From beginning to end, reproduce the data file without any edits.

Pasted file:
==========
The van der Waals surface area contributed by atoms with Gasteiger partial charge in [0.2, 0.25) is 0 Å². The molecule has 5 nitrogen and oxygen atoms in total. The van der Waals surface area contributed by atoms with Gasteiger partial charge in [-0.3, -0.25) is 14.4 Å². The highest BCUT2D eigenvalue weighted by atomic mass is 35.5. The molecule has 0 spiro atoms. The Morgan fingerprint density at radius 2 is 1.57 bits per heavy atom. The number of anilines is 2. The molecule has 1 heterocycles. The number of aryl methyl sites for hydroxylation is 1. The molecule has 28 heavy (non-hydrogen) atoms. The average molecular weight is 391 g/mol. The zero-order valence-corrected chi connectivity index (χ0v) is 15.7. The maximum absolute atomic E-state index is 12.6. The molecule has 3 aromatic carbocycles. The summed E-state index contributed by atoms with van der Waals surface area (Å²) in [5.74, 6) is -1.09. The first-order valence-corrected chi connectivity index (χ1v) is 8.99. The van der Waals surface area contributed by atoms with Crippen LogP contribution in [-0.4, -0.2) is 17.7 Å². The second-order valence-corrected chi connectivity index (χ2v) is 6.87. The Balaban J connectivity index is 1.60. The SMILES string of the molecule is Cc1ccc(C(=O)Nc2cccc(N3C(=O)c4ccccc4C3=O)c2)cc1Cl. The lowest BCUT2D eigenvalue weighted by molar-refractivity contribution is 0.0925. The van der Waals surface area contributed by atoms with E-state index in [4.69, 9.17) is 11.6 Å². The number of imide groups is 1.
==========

The van der Waals surface area contributed by atoms with Gasteiger partial charge in [0.2, 0.25) is 0 Å². The molecule has 5 nitrogen and oxygen atoms in total. The van der Waals surface area contributed by atoms with Gasteiger partial charge in [-0.3, -0.25) is 14.4 Å². The highest BCUT2D eigenvalue weighted by atomic mass is 35.5. The molecule has 0 spiro atoms. The Morgan fingerprint density at radius 2 is 1.57 bits per heavy atom. The number of anilines is 2. The molecule has 1 heterocycles. The number of aryl methyl sites for hydroxylation is 1. The molecule has 28 heavy (non-hydrogen) atoms. The average molecular weight is 391 g/mol. The zero-order valence-corrected chi connectivity index (χ0v) is 15.7. The maximum absolute atomic E-state index is 12.6. The molecule has 3 aromatic carbocycles. The summed E-state index contributed by atoms with van der Waals surface area (Å²) in [5.74, 6) is -1.09. The first-order valence-corrected chi connectivity index (χ1v) is 8.99. The van der Waals surface area contributed by atoms with Crippen LogP contribution in [-0.4, -0.2) is 17.7 Å². The second-order valence-corrected chi connectivity index (χ2v) is 6.87. The Balaban J connectivity index is 1.60. The SMILES string of the molecule is Cc1ccc(C(=O)Nc2cccc(N3C(=O)c4ccccc4C3=O)c2)cc1Cl. The lowest BCUT2D eigenvalue weighted by molar-refractivity contribution is 0.0925. The van der Waals surface area contributed by atoms with E-state index in [4.69, 9.17) is 11.6 Å². The number of imide groups is 1.